What should be done? There is no need to reinvent the wheel. Some employment programs are highly successful at creating opportunities and getting people off the sofa. We should expand those great programs and train more people to act as job coaches. All this requires money, of course, but training those people might lead to paid employment and reduced expenses in other areas, like day programs. In addition, these programs might help all sorts of marginalized people, regardless of their disability status.
PICTURE: Little Italy, Bronx, NY 2019
33 thoughts on “What To Do With The Unemployable?”
One of the admirable things about our local dominant grocery chain (Giant Food, subsidiary of Ahold, in Massachusetts their subsidiary is Stop n Shop) is that they hire baggers/cart retrievers who are semi-able. I think shelf stockers, too. I don’t know what they do to meet management challenges there, but it seems to work.
A really small group of people with disabilities find that even that kind of employment. And, McGovern’s son wasn’t willing to do it.
McGovern’s son seems, from her description, to be quite strong minded (and also has intellectual disabilities)
I’m coming to this with no personal experience. I have read “Hard Landings by Cammie McGovern” and an article you linked to, by Michael Bernick in Politico, “Opinion | Americans With Autism Have Never Had More Support — Except When It Comes to Employment”.
I’ve also been thinking about the comparisons to other programs to get people into the market workplace (an example, Project Feast in Seattle, which helps immigrant women learn cooking skills). I know a little bit about the program The program aims to enhance cooking skills the women might already have, to expand them to commercial cooking, to leverage interest in authentic cooking from other cultures, and teach a marketable skill. During that training period, the goal is to develop a market for the products (restaurants, catering, . . . .) in which purchasers value the training in addition to the food. Project Feast is also a not-for-profit, so there’s fundraising, both donations and a search for grants (private and public) that can support the program. The program sells itself as “graduating” their trainees, but that part requires, for the immigrants, English language skills that aren’t always acquired as part of the training. The success in graduating is a bit more complicated and the track record isn’t there yet, and funders are often looking for that record. They don’t want to subsidize the work of a group that continues to need subsidies.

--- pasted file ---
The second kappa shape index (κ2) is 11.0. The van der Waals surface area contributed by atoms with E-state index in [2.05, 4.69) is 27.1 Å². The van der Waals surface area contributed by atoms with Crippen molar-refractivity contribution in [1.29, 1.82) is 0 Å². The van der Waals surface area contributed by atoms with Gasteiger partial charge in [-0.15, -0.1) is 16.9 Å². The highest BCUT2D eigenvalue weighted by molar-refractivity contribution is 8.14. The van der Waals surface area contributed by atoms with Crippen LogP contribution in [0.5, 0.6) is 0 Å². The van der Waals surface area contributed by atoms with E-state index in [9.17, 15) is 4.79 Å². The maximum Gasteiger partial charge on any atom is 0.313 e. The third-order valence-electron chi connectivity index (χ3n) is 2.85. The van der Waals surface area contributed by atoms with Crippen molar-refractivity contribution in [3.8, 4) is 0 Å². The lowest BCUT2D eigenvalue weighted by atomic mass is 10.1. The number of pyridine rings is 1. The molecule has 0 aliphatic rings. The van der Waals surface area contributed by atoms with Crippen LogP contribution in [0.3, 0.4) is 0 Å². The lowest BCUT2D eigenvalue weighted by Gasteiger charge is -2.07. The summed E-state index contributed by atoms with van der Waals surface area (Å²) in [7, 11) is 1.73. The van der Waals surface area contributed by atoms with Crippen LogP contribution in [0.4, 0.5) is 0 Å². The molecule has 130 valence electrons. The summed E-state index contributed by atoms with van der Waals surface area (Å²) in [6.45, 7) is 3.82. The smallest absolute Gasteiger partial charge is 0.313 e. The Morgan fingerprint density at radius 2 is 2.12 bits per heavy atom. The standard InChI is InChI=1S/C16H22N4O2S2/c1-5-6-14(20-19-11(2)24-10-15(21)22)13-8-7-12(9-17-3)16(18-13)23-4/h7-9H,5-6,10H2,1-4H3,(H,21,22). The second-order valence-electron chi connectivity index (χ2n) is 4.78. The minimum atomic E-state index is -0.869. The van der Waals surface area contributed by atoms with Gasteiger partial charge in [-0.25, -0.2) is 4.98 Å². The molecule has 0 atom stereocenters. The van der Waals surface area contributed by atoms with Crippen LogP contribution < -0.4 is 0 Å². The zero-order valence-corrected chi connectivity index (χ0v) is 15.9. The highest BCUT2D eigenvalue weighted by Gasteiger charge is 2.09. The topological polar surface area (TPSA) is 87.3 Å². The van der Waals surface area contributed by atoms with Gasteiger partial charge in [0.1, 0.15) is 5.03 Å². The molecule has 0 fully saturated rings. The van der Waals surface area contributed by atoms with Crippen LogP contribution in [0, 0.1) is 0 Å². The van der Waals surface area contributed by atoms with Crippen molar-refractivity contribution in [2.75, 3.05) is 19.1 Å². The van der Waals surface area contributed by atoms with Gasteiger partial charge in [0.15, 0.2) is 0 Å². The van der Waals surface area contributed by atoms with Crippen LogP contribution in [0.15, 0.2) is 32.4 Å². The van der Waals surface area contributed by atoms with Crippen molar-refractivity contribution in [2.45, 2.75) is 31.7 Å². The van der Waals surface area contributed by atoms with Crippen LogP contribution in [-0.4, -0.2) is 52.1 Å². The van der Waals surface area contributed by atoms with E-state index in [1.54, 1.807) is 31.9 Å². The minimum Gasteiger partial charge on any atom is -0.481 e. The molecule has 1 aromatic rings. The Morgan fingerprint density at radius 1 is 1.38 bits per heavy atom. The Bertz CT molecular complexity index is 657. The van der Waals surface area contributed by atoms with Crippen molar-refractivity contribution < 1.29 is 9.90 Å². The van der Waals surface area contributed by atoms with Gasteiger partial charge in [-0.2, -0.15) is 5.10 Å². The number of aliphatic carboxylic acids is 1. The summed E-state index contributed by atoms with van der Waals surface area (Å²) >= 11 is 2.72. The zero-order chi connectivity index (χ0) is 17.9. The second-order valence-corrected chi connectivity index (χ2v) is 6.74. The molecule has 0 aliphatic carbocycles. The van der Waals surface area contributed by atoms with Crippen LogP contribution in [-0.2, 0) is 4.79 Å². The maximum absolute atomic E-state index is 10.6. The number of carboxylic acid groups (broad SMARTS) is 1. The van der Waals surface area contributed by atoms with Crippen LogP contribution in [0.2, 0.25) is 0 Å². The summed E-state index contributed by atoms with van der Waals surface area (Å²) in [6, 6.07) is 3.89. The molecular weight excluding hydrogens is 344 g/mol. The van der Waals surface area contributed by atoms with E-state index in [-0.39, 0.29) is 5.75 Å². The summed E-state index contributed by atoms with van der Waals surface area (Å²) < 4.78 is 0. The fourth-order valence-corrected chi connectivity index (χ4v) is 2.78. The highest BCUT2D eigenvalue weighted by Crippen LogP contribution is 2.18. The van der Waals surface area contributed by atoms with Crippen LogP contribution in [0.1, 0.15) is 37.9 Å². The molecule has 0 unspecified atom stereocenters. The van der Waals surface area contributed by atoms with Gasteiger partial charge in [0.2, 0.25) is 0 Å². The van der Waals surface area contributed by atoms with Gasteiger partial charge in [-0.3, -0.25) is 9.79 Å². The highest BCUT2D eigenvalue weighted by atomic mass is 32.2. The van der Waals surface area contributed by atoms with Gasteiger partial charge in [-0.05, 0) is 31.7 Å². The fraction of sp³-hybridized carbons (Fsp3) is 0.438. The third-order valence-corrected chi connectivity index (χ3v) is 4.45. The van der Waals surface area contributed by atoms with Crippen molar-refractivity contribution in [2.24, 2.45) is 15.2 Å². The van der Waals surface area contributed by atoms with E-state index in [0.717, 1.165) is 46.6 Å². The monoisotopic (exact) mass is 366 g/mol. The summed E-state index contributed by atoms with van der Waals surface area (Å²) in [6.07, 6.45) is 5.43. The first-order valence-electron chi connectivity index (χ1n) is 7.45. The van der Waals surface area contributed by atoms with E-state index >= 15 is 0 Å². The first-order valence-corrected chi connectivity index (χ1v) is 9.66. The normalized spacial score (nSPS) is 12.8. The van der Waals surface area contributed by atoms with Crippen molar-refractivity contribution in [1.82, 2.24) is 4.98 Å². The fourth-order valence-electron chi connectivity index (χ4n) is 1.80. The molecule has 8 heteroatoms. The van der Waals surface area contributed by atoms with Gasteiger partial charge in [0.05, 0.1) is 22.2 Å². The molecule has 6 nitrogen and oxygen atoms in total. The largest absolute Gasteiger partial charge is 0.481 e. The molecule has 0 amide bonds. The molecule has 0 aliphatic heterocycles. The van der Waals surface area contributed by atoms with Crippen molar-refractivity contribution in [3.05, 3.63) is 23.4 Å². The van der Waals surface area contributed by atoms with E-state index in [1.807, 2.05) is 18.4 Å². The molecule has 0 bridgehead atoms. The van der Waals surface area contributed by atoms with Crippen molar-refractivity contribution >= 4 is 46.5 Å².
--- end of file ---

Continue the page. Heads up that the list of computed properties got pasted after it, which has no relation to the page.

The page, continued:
Bernick, with his expertise in labor (former director of the California employment development department), ends by saying alternative work environments (i.e. ones that specifically employ people with disabilities) and government employment will need to be a part of the solution, that there will be individuals who can’t realistically find jobs for which they compete with non-disabled workers. Cammie McGovern, found the same for her son’s cohort of children with disabilities, that none found competitive employment.